Sermon: The faith and generosity of Hannah

Reflection for North Balwyn Uniting Church
14th of November 2021

1 Samuel 1:4-20

Hannah is one of the characters in the Hebrew Scriptures that I appreciate most. I first became interested in her because of her name; ‘Hannah’ is part of my surname and my Scottish grandfather’s name was ‘Samuel Hannah’ so of course my ears pricked up when I heard of ‘Hannah, mother of Samuel’ in Sunday School. But even for those of you who do not share her name, Hannah is a woman well worth getting to know. Here we are, two weeks before Advent, listening to the tale of a miraculous birth that is a precursor of the miraculous birth that we will celebrate at Christmas. Like Mary, Hannah is a marginalised woman of faith who sings a song of justice in response to God’s intervention in her life. Like Mary, Hannah is a role model for all of us.

This year we have spent possibly too much time hearing the saga of David, Israel’s great king. Many preachers see David as an example for us, and excuse his rape of Bathsheba and murder of Uriah because David repents after an indictment by the Prophet Nathan, but I have never been able to read David that way. So I am pleased that the story of David begins not with David himself, not with Saul who preceded him as king, not even with Samuel who anoints him, but with Samuel’s mother, Hannah, a barren wife at a time when to be barren was a cause of desperation. David’s story begins not with a great man, but with an oppressed woman.

Hannah is one of the two wives of Elkanah. Elkanah’s wife Penninah has children, but Hannah does not. Hannah has all the pain and hunger of a woman who wants children and cannot have them, in a society that would see her lack of children as something God has done to her. Hannah follows in the footsteps of the great matriarchs of Israel’s history: Sarah, Rebekah, and Rachel, and she anticipates Elizabeth, the mother of John the Baptist. All these women were barren until God gave them a child, and in every case the child had a special purpose and was given by God as a gift not just to the mother, but to all the people. Hannah stands in a long line of Israel’s mothers.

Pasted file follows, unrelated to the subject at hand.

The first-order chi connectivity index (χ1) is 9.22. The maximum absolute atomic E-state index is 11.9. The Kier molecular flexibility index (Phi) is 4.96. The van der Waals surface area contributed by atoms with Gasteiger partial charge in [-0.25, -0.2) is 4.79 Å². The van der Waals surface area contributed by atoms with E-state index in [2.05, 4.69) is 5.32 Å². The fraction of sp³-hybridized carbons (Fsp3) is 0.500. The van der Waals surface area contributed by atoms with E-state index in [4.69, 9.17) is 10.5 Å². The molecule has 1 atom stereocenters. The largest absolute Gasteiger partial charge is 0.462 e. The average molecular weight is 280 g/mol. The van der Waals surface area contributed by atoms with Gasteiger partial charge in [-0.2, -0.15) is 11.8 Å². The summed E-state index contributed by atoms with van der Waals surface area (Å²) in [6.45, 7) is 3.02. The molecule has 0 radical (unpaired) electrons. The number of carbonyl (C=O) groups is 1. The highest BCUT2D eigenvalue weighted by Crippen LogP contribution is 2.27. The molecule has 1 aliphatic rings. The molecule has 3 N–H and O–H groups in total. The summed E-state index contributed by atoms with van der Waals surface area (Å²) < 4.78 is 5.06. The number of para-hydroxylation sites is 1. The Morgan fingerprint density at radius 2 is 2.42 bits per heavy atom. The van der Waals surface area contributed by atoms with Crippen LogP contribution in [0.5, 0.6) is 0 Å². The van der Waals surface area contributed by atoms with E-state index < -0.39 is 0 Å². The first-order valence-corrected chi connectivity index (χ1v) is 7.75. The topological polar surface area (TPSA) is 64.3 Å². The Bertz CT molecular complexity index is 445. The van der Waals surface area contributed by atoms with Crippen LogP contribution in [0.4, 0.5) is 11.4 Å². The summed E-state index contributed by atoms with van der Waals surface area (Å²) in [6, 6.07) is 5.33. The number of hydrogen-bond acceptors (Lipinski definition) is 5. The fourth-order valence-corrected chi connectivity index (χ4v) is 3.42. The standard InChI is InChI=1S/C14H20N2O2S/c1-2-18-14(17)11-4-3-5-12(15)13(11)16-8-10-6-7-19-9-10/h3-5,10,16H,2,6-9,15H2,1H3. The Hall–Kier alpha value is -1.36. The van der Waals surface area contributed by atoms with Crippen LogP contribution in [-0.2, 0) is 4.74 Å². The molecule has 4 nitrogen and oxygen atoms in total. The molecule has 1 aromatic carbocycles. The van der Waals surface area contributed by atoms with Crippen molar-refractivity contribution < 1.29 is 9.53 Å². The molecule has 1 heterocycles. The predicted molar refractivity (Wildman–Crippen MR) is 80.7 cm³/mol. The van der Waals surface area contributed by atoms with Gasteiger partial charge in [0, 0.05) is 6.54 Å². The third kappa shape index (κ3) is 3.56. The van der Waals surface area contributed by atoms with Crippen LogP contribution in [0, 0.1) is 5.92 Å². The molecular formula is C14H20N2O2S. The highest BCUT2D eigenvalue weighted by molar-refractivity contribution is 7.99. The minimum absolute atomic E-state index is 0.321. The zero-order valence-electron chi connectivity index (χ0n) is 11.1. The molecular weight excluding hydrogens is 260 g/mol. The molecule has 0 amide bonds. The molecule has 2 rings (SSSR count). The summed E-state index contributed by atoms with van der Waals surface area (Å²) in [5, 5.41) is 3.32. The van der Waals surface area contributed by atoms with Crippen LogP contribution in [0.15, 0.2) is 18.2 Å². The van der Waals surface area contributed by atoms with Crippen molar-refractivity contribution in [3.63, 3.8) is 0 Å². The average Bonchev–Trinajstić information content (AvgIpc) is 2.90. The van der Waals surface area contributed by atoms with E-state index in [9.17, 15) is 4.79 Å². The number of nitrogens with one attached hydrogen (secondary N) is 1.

Saint Hannah

Hannah is not just barren; she’s also mocked for her barrenness by her co-wife. Ironically, this would happen just as their husband Elkanah was offering sacrifices to the Lord to cover their sins. After the sin offerings, he would make a peace offering and distribute portions of this offering to his family so that they could eat a meal together celebrating peace and reconciliation. Yet it was at this moment, when peace and unity were to be savoured, that Peninnah taunted Hannah. Elkanah may love Hannah, but since he cannot prevent Peninnah from verbally abusing her it is unsurprising that his love is not enough for her.

Hannah does what people in her situation have always done – she calls on God. Because she is praying silently Eli thinks she is drunk. It is a good thing Eli redeems himself later in the story by recognising that it is God who’s calling Samuel, or Eli would be the very model of how not to be a priest. As it is, he adds his blessing to Hannah’s prayer, and she leaves comforted. ‘In due time Hannah conceived and bore a son. She named him Samuel, [God has heard] for she said, “I have asked him of the Lord.”’